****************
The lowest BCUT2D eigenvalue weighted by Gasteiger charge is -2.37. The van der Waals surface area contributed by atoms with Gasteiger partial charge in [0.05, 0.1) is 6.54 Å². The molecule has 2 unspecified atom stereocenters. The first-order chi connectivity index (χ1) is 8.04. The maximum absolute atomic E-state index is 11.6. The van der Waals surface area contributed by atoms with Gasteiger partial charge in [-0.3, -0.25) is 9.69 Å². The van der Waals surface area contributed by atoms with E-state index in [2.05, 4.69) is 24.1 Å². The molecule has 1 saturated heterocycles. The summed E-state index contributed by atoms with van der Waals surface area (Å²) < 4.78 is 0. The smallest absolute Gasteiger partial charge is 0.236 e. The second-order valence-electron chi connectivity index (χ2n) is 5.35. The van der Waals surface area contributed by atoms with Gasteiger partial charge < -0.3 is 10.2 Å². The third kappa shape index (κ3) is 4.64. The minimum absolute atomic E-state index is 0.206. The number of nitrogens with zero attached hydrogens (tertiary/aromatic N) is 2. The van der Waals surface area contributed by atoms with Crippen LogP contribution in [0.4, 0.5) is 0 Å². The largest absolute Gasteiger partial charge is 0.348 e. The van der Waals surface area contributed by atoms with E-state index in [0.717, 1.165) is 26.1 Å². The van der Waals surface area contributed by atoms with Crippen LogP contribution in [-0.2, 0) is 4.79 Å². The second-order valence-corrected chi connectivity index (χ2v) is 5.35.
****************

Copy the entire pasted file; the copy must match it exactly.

The lowest BCUT2D eigenvalue weighted by Gasteiger charge is -2.37. The van der Waals surface area contributed by atoms with Gasteiger partial charge in [0.05, 0.1) is 6.54 Å². The molecule has 2 unspecified atom stereocenters. The first-order chi connectivity index (χ1) is 8.04. The maximum absolute atomic E-state index is 11.6. The van der Waals surface area contributed by atoms with Gasteiger partial charge in [-0.3, -0.25) is 9.69 Å². The van der Waals surface area contributed by atoms with E-state index in [2.05, 4.69) is 24.1 Å². The molecule has 1 saturated heterocycles. The summed E-state index contributed by atoms with van der Waals surface area (Å²) < 4.78 is 0. The smallest absolute Gasteiger partial charge is 0.236 e. The second-order valence-electron chi connectivity index (χ2n) is 5.35. The van der Waals surface area contributed by atoms with Gasteiger partial charge < -0.3 is 10.2 Å². The third kappa shape index (κ3) is 4.64. The minimum absolute atomic E-state index is 0.206. The number of nitrogens with zero attached hydrogens (tertiary/aromatic N) is 2. The van der Waals surface area contributed by atoms with Crippen LogP contribution in [0.4, 0.5) is 0 Å². The largest absolute Gasteiger partial charge is 0.348 e. The van der Waals surface area contributed by atoms with E-state index in [0.717, 1.165) is 26.1 Å². The van der Waals surface area contributed by atoms with Crippen LogP contribution in [-0.2, 0) is 4.79 Å². The second-order valence-corrected chi connectivity index (χ2v) is 5.35.